HE GOT AWAY WITH IT – Democratic Sen. Bob Menendez Corruption Trial ENDS WITH MISTRIAL


Bob Menendez

THIS IS A BREAKING STORY. DETAILS WILL BE ADDED WHEN AVAILABLE.

Senator Bob Menendez (D-NJ) has escaped the long arm of the law, at least for now. The judge in Menendez’s corruption case has declared a mistrial after the jury announced they were deadlocked a second time and could not reach a verdict.

Prosecutors could choose to retry the case, but for now, Menendez has gotten away with a host of crimes.


The mistrial means any prospect of Bob Menendez having to give up his Senate seat due to a conviction appear dead, for now.

The New York Post reports.

In a major blow to federal prosecutors, Newark federal Judge William Walls declared a mistrial in the Garden State legislator’s high-profile bribery case Thursday after the 12-person jury said it was deadlocked for a second time this week.

“We have reviewed all the evidence slowly, thoroughly and in great detail,” the jury said in a note it sent to the judge around 11:35 a.m. in the midst of its fourth day of deliberations.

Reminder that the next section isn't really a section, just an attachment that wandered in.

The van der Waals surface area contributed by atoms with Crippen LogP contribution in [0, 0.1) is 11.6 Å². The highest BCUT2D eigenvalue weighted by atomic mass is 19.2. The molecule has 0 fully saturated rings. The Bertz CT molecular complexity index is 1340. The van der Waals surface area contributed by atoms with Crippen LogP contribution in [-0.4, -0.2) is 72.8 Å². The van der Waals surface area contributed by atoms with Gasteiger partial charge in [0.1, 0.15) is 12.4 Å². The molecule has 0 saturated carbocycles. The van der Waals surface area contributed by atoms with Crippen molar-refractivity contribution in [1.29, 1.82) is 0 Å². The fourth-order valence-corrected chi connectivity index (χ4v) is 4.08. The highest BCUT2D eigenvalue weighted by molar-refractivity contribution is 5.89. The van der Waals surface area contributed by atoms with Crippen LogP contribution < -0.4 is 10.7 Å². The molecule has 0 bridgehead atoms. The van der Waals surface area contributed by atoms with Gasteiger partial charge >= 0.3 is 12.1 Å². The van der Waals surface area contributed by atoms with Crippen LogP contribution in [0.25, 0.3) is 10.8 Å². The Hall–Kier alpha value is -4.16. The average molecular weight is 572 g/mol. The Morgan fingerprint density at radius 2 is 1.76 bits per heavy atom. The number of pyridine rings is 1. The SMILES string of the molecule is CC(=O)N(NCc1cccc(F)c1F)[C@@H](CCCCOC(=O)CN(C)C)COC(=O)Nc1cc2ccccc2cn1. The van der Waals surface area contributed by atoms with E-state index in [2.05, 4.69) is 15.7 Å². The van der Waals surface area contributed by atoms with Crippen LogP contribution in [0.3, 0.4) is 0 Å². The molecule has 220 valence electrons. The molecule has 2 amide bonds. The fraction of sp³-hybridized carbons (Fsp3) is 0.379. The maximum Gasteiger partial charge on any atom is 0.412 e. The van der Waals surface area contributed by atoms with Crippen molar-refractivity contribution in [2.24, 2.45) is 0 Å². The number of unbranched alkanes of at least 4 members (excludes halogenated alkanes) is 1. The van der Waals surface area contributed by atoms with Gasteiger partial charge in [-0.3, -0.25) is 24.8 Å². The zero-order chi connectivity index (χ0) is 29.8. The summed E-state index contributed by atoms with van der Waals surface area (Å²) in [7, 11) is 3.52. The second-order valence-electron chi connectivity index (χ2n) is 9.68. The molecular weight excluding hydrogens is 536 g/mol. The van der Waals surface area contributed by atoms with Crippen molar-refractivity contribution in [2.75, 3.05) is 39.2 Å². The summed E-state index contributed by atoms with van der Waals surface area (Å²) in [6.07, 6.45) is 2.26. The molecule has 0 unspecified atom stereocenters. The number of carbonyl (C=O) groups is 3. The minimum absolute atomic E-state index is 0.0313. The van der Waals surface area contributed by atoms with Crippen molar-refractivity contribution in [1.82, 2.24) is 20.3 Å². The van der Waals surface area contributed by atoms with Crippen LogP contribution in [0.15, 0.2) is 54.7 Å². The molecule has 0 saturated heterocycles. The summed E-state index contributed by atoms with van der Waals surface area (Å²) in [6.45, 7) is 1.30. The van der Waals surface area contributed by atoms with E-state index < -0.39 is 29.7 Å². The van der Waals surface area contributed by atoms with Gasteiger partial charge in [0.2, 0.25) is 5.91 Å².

“We have each tried to look at this case from different viewpoints but still feel strongly in our positions, nor are we willing to move away from our strong convictions.”

A mistrial spares the Garden State Democrat from both prison and the prospect of losing his US Senate seat — for now.

The Department of Justice could still retry the case, but a spokesman for the Washington, DC, office handling the case did not return a request for comment on their plans.

Just before the judge declared a mistrial, Menendez entered the courtroom from the judge’s chamber with a big smile on his face and then hugged his grown children.

Prosecutors spent weeks trying to prove that Menendez, 63, accepted lavish bribes — including all-expenses-paid vacations and private jet flights — from his rich doctor pal and co-defendant Salomon Melgen in exchange for using his office to help Melgen with his personal and business affairs, including securing visas for his young girlfriends.

But lawyers for Menedez and Melgen, who was convicted of Medicare fraud earlier this year, argued that the gifts and favors arose from their 20-year friendship — not from a corrupt agreement.

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